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#51

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Posted Apr 30, 2012 @ 9:42 AM

I'm setting my watch for the Matt Weiner commentary in which he defensively and exasperatedly explains that when he was Glen's age, he too wore a coat with nothing underneath, and it's what boys do.



Hahahahaha! i almost choked on my coffee, there. Good one! :-D
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#52

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Posted Apr 30, 2012 @ 2:56 PM

I keep going back and forth on Glen and I think I finally figured out why he bugs me so much. Now the caveat to what I'm about to say is that I still find his walking in on Betty in the loo disturbing. But having said that, I think I'd have fewer problems with Glen if MW had just said, "look this is a messed up kid in the way that Sally is a messed up kid. They got caught in the fallout of their parents' divorces." I could get behind that. What I cannot get behind is the notion that Glen is Sally's "spirit guide" in the land of divorce.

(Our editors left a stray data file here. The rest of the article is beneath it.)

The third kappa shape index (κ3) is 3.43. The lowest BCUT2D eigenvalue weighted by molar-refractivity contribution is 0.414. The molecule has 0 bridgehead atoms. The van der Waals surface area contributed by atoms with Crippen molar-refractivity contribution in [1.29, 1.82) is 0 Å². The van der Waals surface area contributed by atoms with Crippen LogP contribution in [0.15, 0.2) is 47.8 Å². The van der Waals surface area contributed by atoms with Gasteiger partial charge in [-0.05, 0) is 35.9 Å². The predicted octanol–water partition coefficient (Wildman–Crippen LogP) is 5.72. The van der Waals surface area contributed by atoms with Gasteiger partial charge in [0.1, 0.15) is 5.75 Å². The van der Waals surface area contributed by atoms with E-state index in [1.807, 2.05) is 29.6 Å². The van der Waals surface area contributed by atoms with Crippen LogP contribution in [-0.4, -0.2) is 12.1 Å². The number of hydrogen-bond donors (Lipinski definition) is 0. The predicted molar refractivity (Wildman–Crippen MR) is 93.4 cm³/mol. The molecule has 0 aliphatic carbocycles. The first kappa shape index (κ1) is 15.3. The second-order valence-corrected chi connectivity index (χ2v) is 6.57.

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#53

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Posted Apr 30, 2012 @ 6:44 PM

I keep going back and forth on Glen and I think I finally figured out why he bugs me so much. Now the caveat to what I'm about to say is that I still find his walking in on Betty in the loo disturbing. But having said that, I think I'd have fewer problems with Glen if MW had just said, "look this is a messed up kid in the way that Sally is a messed up kid. They got caught in the fallout of their parents' divorces." I could get behind that. What I cannot get behind is the notion that Glen is Sally's "spirit guide" in the land of divorce.


Yes! MW's constant insisting that there's nothing off about Glen just makes him seem MORE off.
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#54

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Posted Apr 30, 2012 @ 7:54 PM